I am a Senior Research Fellow (Post-Doc) at the Max Planck Institute for Research on Collective Goods (MPI) working on topics in applied microeconomics and behavioral economics. In particular, I focus on peer effects and human capital formation. I received my Ph.D. from the Bonn Graduate School of Economics (BGSE) at the University of Bonn in 2020.
Together with Johannes Haushofer, Shambhavi Priyam, and Matthias Sutter, I am organizing a virtual workshop on the Economics of Mental Health on March 3, 2021. The call for papers (submission deadline: January 31, 2021) can be found here: Call for Papers
We study whether and how parents interfere paternalistically in their children's intertemporal decision-making. Based on experiments with over 2,000 members of 610 families, we find that parents anticipate their children's present bias and aim to mitigate it. Using a novel method to measure parental interference, we show that more than half of all parents are willing to pay money to override their children’s choices. Parental interference predicts more intensive parenting styles and a lower intergenerational transmission of patience. The latter is driven by interfering parents not transmitting their own present bias, but molding their children's preferences towards more time-consistent choices.
with Jonathan Norris
This paper studies how peers in school affect students’ mental health. Guided by a theoretical framework, we find that increasing students’ relative ranks in their cohorts by one standard deviation improves their mental health by 6% of a standard deviation conditional on own ability. These effects are more pronounced for low-ability students, persistent for at least 14 years, and carry over to economic long-run outcomes. Moreover, we document a pronounced asymmetry: Students who receive negative rather than positive shocks react more strongly. Our findings therefore provide evidence on how the school environment can have long-lasting consequences for individuals’ well-being.
In many natural environments, carefully chosen peers influence individual behavior and performance. Using a framed field experiment, we examine how self-selected peers affect performance in contrast to randomly assigned ones. We find that self-selection improves performance by 16-19% of a standard deviation relative to randomly assigned peers. Our results document peer effects in multiple characteristics and show that self-selection changes these characteristics. However, a decomposition reveals that variations in the peer composition contribute only little to the estimated average treatment effects. Rather, we find that self-selection has a direct effect on performance.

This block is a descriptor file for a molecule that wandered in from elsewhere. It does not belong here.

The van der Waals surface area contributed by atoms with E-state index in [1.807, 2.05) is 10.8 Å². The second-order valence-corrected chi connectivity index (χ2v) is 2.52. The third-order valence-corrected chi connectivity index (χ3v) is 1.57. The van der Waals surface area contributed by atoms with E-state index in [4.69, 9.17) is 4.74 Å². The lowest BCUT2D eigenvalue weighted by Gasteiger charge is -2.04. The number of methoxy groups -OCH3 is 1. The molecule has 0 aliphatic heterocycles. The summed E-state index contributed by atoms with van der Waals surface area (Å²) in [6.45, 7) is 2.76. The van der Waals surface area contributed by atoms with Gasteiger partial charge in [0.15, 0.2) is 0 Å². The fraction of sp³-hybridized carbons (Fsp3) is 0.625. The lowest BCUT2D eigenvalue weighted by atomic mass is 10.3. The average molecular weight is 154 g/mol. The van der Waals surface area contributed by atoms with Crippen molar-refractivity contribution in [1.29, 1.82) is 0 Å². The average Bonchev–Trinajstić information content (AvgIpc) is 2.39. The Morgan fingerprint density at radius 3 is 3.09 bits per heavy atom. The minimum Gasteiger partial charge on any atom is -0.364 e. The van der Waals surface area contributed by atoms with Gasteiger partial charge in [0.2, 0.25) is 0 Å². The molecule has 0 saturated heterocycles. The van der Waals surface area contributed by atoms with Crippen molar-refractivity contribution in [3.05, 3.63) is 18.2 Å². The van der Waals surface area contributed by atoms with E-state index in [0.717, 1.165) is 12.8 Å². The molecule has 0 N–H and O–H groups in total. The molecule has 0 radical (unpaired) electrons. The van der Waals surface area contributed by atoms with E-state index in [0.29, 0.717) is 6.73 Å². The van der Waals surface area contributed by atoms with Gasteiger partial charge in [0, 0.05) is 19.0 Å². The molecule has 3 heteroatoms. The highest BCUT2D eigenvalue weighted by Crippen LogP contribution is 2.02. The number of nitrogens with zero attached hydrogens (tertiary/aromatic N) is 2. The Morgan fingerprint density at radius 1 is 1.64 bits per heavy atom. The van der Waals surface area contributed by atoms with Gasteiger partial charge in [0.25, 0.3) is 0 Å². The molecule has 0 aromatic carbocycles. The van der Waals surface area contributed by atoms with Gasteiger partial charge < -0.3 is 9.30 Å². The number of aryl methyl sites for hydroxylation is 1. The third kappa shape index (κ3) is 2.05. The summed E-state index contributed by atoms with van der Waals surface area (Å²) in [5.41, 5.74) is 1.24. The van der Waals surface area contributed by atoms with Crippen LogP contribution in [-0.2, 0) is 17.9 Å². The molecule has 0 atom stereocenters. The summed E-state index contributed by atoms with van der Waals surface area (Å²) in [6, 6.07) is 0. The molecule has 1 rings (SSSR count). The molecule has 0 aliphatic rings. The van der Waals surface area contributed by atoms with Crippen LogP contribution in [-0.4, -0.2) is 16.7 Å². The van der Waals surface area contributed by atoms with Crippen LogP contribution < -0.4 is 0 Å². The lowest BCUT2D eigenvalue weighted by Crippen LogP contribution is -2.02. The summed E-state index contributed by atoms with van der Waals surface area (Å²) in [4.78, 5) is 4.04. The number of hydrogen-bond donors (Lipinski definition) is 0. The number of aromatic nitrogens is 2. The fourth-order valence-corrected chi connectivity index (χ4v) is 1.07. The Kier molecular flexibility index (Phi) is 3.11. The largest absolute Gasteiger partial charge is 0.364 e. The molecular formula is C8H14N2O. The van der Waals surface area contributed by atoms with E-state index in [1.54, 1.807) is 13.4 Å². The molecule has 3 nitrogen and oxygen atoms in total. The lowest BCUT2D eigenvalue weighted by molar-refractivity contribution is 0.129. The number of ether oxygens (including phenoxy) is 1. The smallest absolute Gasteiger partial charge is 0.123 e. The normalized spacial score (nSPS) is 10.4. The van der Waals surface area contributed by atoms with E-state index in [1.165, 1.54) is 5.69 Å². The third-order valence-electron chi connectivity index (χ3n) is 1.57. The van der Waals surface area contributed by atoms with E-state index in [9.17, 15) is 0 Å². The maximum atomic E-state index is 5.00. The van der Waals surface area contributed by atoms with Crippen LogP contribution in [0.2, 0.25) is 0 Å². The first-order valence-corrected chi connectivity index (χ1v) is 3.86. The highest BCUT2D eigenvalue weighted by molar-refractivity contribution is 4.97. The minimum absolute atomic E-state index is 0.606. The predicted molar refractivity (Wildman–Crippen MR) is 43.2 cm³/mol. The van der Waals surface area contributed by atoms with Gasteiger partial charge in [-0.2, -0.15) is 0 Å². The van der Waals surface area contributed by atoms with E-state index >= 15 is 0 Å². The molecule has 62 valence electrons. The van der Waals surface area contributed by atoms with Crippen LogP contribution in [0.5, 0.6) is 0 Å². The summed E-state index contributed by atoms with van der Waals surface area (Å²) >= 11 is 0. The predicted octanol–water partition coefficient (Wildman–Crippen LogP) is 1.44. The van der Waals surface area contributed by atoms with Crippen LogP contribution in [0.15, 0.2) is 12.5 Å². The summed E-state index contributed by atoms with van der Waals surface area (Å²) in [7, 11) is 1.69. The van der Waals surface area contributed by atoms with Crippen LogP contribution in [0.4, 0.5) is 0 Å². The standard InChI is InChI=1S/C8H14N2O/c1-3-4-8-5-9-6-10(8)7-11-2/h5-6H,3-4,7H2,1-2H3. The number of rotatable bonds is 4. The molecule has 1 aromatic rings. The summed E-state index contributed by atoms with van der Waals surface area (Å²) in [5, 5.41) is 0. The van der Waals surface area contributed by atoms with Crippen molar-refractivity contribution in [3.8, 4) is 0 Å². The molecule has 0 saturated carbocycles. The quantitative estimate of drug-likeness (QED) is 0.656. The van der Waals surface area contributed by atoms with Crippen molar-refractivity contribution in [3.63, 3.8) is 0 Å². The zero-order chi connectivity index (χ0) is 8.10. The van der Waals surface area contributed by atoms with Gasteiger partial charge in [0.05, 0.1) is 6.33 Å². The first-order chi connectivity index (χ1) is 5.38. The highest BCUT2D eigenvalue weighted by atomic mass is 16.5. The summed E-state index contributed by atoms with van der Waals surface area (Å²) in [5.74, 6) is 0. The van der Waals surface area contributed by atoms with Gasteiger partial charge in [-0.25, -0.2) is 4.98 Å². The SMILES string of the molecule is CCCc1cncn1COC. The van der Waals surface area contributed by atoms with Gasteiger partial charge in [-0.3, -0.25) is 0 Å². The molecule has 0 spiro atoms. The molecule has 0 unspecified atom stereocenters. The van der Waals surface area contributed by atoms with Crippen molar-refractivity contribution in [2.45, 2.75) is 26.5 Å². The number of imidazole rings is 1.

Current version (June 2020) (R&R at Management Science)
(this version supersedes IZA Discussion Paper 11365 "The Impact of Self-Selection on Performance")
Media coverage: IZA Newsroom (English), IZA Newsroom (German)
Peers influence behavior in many domains. We study whom individuals choose as peers and explore individual determinants of peer selection. Using data from a framed field experiment at secondary schools, we analyze how peer choices depend on relative performance, personality differences, and the presence of friendship ties. Our results document systematic patterns of peer choice: friendship is the most important determinant, albeit not the only one. Individuals exhibit homophily in personality and, on average, prefer similar peers who perform slightly better. Our results help to rationalize models of differential and nonlinear peer effects and to understand reference group formation.
This paper studies parental beliefs about the returns to two factors affecting the development and long-term outcomes of children: (i) parenting styles defined by the extent of warmth and control parents employ in raising children, and (ii) neighborhood quality. Based on a representative sample of 2,119 parents in the United States, I show that parents perceive large returns to the warmth dimension of parenting as well as neighborhood quality, and document that parenting is perceived to compensate for the lack of a good environment. Mothers expect larger returns than fathers, but there is no socioeconomic gradient in perceived returns despite a high degree of heterogeneity. Furthermore, I introduce a measurement error correction by leveraging beliefs measured in two different domains, and show that parents' perceived returns relate to their actual parenting styles. My results suggest that parental beliefs are an important determinant of parental decision-making, but cannot explain socioeconomic differences in parenting.
Current version (June 2020) (R&R at Journal of Econometrics)
This paper presents evidence from a large-scale study on gender differences in expected wages before labor market entry. Based on data for over 15,000 students, we document a significant and large gender gap in wage expectations that closely resembles actual wage differences, prevails across subgroups, and along the entire distribution. To understand the underlying causes and determinants, we relate expected wages to sorting into majors, industries, and occupations, child-rearing plans, perceived and actual ability, personality, perceived discrimination, and negotiation styles. Our findings indicate that sorting and negotiation styles affect the gender gap in wage expectations much more than prospective child-related labor force interruptions. Given the importance of wage expectations for labor market decisions, household bargaining, and wage setting, our results provide an explanation for persistent gender inequalities.
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